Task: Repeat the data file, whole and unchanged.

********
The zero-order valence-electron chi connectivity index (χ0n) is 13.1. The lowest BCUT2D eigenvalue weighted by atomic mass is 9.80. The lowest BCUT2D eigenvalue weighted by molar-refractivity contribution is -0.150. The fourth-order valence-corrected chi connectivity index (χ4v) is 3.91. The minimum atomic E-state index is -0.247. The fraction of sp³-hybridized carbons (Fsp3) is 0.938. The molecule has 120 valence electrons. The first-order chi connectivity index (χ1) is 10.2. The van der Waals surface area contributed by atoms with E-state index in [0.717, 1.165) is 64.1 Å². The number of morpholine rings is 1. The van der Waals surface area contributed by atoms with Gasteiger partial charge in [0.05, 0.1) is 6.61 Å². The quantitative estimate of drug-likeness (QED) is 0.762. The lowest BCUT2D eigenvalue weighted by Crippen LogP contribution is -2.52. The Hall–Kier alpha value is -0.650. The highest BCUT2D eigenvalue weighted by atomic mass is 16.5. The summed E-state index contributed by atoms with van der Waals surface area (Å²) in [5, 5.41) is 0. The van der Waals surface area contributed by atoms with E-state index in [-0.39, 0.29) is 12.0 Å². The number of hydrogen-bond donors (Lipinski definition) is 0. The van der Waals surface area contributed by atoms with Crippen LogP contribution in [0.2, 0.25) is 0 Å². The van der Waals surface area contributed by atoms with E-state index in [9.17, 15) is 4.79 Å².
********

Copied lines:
The zero-order valence-electron chi connectivity index (χ0n) is 13.1. The lowest BCUT2D eigenvalue weighted by atomic mass is 9.80. The lowest BCUT2D eigenvalue weighted by molar-refractivity contribution is -0.150. The fourth-order valence-corrected chi connectivity index (χ4v) is 3.91. The minimum atomic E-state index is -0.247. The fraction of sp³-hybridized carbons (Fsp3) is 0.938. The molecule has 120 valence electrons. The first-order chi connectivity index (χ1) is 10.2. The van der Waals surface area contributed by atoms with E-state index in [0.717, 1.165) is 64.1 Å². The number of morpholine rings is 1. The van der Waals surface area contributed by atoms with Gasteiger partial charge in [0.05, 0.1) is 6.61 Å². The quantitative estimate of drug-likeness (QED) is 0.762. The lowest BCUT2D eigenvalue weighted by Crippen LogP contribution is -2.52. The Hall–Kier alpha value is -0.650. The highest BCUT2D eigenvalue weighted by atomic mass is 16.5. The summed E-state index contributed by atoms with van der Waals surface area (Å²) in [5, 5.41) is 0. The van der Waals surface area contributed by atoms with E-state index in [-0.39, 0.29) is 12.0 Å². The number of hydrogen-bond donors (Lipinski definition) is 0. The van der Waals surface area contributed by atoms with Crippen LogP contribution in [0.2, 0.25) is 0 Å². The van der Waals surface area contributed by atoms with E-state index in [9.17, 15) is 4.79 Å².